British Colonial Developments, 1774-1834

By Vincent Harlow; Frederick Madden | Go to book overview

40
SIR STAMFORD RAFFLES TO COLONEL ADDENBROOKE, 10 June 18I91
Singapore.MY DEAR COLONEL,You will probably have to consult the map in order to ascertain from what part of the world this letter is dated. . . .I shall say nothing of the importance which I attach to the permanence of the position I have taken up at Singapore: it is a child of my own. But for my Malay studies I should hardly have known that such a place existed: not only the European, but the Indian world was also ignorant of it.I am sure you will wish me success; and I will therefore only add that if my plans are confirmed at home, it is my intention to make this my principal residence, and to devote the remaining years of my stay in the East to the advancement of a colony which, in every way in which it can be viewed, bids fair to be one of the most important, and at the same time one of the least expensive and troublesome, which we possess. Our object is not territory, but trade; a great commercial emporium, and a fulcrum, whence we may extend our influence politically as circumstances may hereafter require. By taking immediate possession, we put a negative to the Dutch claim of exclusion, and at the same time revive the drooping confidence of our allies and friends. One free port in these seas must eventually destroy the spell of Dutch monopoly; and what Malta is in the West, that may Singapore become in the East. . . .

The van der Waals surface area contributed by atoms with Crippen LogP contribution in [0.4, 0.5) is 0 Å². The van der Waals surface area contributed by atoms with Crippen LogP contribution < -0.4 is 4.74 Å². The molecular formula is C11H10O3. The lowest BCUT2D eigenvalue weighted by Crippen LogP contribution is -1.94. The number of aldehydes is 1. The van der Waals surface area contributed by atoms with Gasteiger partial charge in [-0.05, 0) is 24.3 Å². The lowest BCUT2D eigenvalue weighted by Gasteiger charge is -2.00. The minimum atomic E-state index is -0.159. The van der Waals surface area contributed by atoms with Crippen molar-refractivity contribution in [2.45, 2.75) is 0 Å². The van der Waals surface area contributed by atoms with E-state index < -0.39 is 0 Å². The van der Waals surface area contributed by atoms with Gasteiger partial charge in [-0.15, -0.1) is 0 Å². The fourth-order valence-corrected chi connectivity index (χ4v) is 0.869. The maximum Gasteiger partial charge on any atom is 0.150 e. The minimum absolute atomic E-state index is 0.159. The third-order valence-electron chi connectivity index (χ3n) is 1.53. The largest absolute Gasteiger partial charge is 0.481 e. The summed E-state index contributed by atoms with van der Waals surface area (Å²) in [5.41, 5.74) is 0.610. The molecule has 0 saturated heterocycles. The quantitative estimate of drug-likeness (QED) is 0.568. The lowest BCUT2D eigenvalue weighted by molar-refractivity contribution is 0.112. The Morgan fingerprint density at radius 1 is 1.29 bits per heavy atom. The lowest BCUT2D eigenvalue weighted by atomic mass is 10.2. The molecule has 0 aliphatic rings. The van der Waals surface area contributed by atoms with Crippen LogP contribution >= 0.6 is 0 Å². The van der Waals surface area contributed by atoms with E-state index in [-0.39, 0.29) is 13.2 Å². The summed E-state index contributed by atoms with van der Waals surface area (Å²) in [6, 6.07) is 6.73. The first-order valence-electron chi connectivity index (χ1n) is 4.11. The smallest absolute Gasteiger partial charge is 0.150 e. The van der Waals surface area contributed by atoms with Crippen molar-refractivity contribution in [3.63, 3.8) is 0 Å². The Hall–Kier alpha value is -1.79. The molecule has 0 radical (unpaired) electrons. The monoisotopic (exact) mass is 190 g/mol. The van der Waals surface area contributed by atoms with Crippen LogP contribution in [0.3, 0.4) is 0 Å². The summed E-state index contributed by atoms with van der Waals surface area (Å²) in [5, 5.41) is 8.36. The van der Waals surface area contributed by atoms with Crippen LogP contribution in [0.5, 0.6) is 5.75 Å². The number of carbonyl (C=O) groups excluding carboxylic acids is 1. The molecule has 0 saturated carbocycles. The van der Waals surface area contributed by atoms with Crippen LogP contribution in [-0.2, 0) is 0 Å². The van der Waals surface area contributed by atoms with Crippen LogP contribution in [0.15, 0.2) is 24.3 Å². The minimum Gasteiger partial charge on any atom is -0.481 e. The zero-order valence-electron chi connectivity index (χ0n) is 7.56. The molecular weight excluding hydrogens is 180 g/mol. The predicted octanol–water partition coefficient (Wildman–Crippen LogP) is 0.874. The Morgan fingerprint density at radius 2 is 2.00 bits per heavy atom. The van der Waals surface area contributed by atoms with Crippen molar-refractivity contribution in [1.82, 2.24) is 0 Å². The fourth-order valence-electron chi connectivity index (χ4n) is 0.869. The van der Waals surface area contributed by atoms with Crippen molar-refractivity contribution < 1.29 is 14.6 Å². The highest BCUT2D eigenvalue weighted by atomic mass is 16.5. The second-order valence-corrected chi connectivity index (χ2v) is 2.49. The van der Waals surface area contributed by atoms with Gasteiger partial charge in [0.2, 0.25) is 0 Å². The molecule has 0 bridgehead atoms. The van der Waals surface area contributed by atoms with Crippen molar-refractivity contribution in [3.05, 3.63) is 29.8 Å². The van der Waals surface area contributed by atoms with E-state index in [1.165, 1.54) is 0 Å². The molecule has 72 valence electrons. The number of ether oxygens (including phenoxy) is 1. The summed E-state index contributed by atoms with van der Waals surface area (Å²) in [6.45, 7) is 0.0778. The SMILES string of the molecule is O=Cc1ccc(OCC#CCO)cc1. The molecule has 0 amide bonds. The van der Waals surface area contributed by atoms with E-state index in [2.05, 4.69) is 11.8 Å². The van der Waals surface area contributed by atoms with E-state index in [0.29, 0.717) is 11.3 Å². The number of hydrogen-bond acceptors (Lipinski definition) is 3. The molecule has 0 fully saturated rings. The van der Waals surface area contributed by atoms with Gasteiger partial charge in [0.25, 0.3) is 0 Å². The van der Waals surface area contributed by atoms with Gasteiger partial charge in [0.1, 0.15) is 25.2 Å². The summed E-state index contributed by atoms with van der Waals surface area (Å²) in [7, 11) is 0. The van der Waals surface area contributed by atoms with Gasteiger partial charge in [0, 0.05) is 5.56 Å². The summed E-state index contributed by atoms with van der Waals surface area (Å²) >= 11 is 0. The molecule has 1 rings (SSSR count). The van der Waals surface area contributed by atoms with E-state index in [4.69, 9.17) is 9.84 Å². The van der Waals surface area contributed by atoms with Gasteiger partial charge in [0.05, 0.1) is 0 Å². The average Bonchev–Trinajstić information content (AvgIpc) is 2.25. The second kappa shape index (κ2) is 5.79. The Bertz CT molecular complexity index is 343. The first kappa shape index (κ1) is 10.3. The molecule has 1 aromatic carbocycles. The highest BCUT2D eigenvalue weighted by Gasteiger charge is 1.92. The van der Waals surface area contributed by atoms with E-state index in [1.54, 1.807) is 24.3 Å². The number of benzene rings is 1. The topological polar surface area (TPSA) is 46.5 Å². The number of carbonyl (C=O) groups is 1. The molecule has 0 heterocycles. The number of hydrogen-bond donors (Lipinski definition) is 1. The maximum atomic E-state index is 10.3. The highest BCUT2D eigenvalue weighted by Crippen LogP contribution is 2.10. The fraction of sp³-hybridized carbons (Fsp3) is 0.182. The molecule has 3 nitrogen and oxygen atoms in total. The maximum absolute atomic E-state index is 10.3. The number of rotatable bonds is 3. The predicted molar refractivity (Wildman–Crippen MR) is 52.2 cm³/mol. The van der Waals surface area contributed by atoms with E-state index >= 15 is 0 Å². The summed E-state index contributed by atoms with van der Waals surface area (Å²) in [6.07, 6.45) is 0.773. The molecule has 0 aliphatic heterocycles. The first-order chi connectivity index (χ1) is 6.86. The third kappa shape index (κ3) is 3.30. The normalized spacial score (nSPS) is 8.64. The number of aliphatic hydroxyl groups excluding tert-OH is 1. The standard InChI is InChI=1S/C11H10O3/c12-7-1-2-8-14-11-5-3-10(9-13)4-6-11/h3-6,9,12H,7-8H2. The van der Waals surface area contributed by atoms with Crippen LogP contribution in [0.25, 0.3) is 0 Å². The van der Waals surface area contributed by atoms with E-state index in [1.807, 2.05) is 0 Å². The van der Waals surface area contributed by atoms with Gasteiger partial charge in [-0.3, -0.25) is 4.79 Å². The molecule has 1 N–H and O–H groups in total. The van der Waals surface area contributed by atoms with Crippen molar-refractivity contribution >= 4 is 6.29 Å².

41
SIR STAMFORD RAFFLES: BRITISH COMMERCIAL POLICY IN THE EAST INDIES, 18192
. . . The subject naturally divides into three heads, which will be considered in succession.
The high importance of our connection with these countries, whether considered with reference to the national interest in general, or to those of British India particular.
____________________
1

Memoir of Sir T. S. Raffles, by his widow, p. 379. Colonel Addenbrooke was late equerry to H.R.H. Princess Charlotte. In his report to Adam on 13 February 1819 ( Bengal Secret Consultations, vol. 308) Raffles declared that the occupation of Singapore had destroyed the political importance of Malacca: it had paralysed all hostile plans 'for the exclusion of our commerce and influence with the Malay States'. 'The spell is broken and one independent port under our flag may be sufficient to prevent the recurrence of the system of exclusion and monopoly which the Dutch once exercised in these seas and would willingly re-establish.'

2

Memoir of Sir T. S. Raffles, by his widow, Appendix, pp. 11-17.

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